Not that wandering attention is too much of an issue given the severity of the speeds the Atom can seemingly magic out of thin air. Ariel claims a 2.8-second 0–60mph (0–97km/h) and a 6.8-second 0–100mph (0–161km/h) time, but that underplays the overwhelming sensation of speed at even a scant percentage of its abilities.
Half throttle and short-shifting at 5000rpm already feels daring on rural England's damp, tight-fitting roads. I need to give myself a stern talking to inside the helmet to press harder, especially as the traction-control system that has been developed for the car hasn't been implemented on the factory demonstrator. I could use the lower power settings – '1' limits it to just 164kW. But where would be the fun in that?
No surprise that, in the lower gears, the rear tyres struggle to digest full throttle. Fully unleashed it devours its gearing with the savage joy of a sportsbike. I reckon in second gear there's less than a second before the first change-up LED illuminates and the engine finds its limiter.
Traction improves with speed, but even apparently sizeable straights don't last for long enough to get more than a fleeting impression of what max attack feels like, especially as the track-biased Avon ZZR tyres have a strong aversion to even small amounts of water under braking.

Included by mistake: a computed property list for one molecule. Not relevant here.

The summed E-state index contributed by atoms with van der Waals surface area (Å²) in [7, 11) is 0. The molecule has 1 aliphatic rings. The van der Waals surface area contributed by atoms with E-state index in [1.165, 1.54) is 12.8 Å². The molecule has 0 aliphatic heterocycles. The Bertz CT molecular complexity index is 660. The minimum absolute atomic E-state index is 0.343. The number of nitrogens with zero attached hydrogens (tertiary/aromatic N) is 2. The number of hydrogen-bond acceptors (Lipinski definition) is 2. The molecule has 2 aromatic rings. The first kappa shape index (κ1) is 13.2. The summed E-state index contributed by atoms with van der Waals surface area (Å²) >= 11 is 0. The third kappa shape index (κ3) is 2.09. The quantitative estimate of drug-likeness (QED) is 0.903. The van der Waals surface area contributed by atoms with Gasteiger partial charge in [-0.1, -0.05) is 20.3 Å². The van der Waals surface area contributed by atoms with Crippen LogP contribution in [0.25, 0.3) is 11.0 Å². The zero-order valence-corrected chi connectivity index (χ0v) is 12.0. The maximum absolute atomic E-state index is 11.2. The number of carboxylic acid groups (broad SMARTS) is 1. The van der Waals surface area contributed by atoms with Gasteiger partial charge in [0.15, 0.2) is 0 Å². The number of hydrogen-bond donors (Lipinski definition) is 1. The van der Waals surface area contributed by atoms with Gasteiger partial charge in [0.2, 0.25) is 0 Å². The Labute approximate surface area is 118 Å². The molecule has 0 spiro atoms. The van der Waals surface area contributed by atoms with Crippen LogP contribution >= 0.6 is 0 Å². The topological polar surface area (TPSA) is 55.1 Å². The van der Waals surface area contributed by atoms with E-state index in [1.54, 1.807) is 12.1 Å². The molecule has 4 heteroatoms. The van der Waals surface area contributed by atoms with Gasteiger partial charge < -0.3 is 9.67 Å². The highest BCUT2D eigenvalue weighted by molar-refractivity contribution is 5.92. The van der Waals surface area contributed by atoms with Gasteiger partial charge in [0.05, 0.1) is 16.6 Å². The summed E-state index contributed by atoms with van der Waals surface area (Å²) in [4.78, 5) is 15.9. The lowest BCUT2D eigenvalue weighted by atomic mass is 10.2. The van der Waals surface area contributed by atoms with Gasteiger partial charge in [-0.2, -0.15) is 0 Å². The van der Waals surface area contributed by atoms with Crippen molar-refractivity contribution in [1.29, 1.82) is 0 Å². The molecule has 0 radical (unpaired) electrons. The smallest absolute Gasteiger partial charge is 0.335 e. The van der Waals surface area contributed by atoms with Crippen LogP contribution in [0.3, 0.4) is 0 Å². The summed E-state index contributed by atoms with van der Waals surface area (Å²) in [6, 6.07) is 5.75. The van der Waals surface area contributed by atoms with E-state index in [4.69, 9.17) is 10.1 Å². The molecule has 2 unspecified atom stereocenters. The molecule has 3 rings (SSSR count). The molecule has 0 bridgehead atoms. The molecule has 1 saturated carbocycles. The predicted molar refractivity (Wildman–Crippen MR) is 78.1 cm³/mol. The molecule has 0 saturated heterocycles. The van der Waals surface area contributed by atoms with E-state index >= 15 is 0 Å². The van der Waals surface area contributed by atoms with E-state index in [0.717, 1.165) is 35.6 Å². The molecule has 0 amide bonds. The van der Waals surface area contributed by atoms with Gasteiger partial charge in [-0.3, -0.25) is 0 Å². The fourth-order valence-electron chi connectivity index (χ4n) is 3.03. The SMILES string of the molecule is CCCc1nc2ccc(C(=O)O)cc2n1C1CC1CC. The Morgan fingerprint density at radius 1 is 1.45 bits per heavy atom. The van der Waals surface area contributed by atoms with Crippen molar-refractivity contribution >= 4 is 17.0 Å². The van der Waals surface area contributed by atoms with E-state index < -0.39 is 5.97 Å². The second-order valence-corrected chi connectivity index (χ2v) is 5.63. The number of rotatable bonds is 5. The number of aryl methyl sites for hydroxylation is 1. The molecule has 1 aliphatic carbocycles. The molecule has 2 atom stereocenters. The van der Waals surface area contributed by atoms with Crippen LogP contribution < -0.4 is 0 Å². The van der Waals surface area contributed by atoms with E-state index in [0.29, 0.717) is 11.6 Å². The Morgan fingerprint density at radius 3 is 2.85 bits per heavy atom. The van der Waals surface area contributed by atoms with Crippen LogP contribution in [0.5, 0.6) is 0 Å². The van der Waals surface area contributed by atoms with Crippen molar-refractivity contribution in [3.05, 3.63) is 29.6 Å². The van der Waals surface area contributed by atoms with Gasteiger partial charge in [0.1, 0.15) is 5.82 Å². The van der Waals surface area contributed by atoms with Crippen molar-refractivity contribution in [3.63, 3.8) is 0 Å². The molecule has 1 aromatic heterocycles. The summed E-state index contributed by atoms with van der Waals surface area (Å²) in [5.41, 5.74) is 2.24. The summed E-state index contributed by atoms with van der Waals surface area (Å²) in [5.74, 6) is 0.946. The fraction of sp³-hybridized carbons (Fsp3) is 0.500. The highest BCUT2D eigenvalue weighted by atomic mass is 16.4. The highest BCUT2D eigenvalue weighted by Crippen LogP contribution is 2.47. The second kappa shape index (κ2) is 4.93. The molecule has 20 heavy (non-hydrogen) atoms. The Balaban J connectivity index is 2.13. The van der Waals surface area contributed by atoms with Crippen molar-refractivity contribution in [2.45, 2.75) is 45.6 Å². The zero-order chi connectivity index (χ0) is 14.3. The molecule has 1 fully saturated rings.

The gearbox is a gem – the shift action is pretty much as clean and accurate as it is in the Type R despite the relocated powertrain – with snappy changes and an enthusiasm for heel-and-toe rev matching. Ariel says it will also offer a race-style sequential gearbox as an extra-cost option.
Earlier Atoms could be decidedly snappy at the limit, but this one has been retuned for more benign reactions. The suspension now has both anti-dive and anti-squat geometry, and stays level under big loads. Steering is accurate and fast-acting – there's no power assistance – but the front end feels less darty than before.
Oversteer is easy to engender in tight corners, but easy to correct as well. Ride is firm, at low speeds rougher surfaces feel corrugated, but the Atom deals with bumps at speed with iron discipline.
The Atom works well on-road, but I suspect it really needs a race circuit to shine. This will be one of those cars that humbles vastly more exotic machinery at track days. Sadly, I only had public roads, plus the pressing need to maintain possession of my driving licence, so I didn't get to experience it in full flight. I already know it will be awesome.
Ariel has committed to putting this Atom through ADR and a very limited number will make it here. Global production is limited to just 100 cars a year due to the limitations of the company's insistence that a single mechanic builds each one of its cars (or bikes) from beginning to end.
Pricing is still to be confirmed and it will certainly be expensive – don't expect the UK's £39,950 (AU$73,500) base price to translate. But I can pretty much guarantee that, for the money, nothing on four wheels will go faster.
Engine: 1996cc, four-cylinder, turbocharged
Transmission: Six-speed manual, rear-wheel drive
Power: 239kW at 6500rpm
Torque: 420Nm at 3000rpm
Top speed: 261km/h (mfr claim)
Price: £39,950 (UK)
MORE: Everything Ariel
NOTE: Due to a number of variables to be considered, we'll leave the Atom unscored until we can drive it on local roads.